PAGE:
June 10, 2022. A short scramble to great views of the Spray Lakes area.
- Region: Kananaskis Country. Traditional territory of the Stoney, Tsuu T’ina, and Blackfoot First Nations
- Distance: 7.7 km round-trip
- Elevation Gain: 1000 m
- Elevation of Objective: 2657 m (Kane’s guidebook puts it at 2680 m)
- Total Time: 5h 14m
- Safety and Disclaimer
Rimwall Summit is a ”moderate” scramble featured in Kane’s Scrambles in the Canadian Rockies. Kane undersells it a bit, I think, writing that it’s worth doing ”If you’ve done the local favourites”. Having done the trip, I’m a little surprised it isn’t one of the local favourites. It’s easy to access, being nearby Canmore, and the route begins at a clearly marked trailhead. By halfway up the climb expansive views of the Spray Lakes Reservoir open up. From the summit you are surrounded by great views. Three Sisters is to the north, Mount Lougheed to the south, Spray Lakes Reservoir and surrounding peaks to the west, and the Bow Valley to the east.
The route starts at the West Wind Pass Trailhead. Google maps will lead you right to it. The access road, (Smith Dorien Trail/Hwy 742) is unpaved but fairly well maintained. A high clearance vehicle isn’t needed. There are broad gravel shoulders to park on at the trailhead. There’s also a sign notifying of seasonal closure of the valley to the east of the pass, which is relevant if you’re planning to follow the trail up and over the pass but it doesn’t impact this route.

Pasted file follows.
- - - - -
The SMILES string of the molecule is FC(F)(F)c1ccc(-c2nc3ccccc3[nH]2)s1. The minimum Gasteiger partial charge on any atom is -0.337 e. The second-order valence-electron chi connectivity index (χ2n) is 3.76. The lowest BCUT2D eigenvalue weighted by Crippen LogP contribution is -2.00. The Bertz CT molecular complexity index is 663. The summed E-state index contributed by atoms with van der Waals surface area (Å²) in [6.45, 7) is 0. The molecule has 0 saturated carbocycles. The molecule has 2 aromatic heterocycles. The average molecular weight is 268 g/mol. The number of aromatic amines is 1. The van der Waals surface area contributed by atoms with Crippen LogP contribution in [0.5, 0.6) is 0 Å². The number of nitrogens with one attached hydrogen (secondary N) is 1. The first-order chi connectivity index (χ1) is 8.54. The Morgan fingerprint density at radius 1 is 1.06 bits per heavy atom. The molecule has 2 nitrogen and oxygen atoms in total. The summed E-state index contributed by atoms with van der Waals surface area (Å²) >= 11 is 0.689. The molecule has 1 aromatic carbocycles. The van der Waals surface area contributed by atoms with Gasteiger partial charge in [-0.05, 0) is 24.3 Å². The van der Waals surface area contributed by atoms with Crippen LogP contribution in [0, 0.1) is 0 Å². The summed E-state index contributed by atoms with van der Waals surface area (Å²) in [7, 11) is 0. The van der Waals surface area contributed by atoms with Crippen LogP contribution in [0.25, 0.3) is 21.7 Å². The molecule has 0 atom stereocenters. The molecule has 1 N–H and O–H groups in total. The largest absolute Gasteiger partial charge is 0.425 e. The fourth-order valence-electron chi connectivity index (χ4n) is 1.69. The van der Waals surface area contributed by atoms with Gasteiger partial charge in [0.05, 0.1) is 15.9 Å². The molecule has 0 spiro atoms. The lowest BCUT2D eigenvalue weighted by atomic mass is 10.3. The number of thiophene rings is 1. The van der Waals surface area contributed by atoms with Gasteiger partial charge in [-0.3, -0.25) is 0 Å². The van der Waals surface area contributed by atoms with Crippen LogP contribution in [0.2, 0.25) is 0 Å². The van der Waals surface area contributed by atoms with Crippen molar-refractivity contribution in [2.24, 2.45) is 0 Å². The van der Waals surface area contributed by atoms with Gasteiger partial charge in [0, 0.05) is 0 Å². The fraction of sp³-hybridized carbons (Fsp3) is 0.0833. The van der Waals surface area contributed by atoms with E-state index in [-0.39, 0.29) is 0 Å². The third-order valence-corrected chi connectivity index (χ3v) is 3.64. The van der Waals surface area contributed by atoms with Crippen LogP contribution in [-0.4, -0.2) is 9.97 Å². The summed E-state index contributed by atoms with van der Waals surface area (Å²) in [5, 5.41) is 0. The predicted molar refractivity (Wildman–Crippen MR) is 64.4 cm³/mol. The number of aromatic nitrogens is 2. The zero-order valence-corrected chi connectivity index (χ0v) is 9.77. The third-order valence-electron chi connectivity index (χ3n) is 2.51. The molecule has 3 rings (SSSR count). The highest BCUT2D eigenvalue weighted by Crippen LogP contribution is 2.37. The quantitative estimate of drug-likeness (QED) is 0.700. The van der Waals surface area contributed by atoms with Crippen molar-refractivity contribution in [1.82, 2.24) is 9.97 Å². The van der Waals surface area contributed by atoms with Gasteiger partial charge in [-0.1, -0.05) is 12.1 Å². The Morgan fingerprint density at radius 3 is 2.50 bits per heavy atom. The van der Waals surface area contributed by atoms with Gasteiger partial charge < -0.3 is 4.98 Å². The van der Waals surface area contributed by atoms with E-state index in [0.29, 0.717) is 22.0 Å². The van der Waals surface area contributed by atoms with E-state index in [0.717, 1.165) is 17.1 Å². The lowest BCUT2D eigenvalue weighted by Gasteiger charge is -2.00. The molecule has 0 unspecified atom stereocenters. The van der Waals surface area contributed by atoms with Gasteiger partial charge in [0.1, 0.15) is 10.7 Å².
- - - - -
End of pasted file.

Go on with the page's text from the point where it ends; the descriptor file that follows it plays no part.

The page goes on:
From the trailhead, we followed the official trail towards West Wind Pass. There was a fork about 250 meters along which was marked with a small white sign posted on a tree. A message written in Sharpie told us ”West Wind Pass —-> Right !!”. We obeyed the sign. During my internet research before this trip I had read about a cairn marking a left turn about 1 km from the trailhead. We found it and departed the main trail and started to ascend steeply. Despite being off the main trail, it wasn’t hard to see where to go – the route is popular enough that the way is pretty clear. Between the boot-beaten path and many, many cairns there wasn’t too much route finding to do. Once out of the trees there were some low rock bands to climb up (no major scrambling) and we were on the ridge.
From there the route ascends to the false summit and continues along the ridge to the summit. As far as I can tell, the only unavoidable scrambling comes in the form of two low rock bands just below the summit. Hands-on scrambling is required, but there’s no exposure. It should be noted that along the route below here there are a few opportunities to scramble if you feel the urge but they can be avoided. Moving at a pretty easy pace we reached the summit after about 3 hours. The wind was howling and very cold but we still stayed for a while to take in the great view. We returned by the same route.
Click on the pictures in the gallery below to access higher resolution images.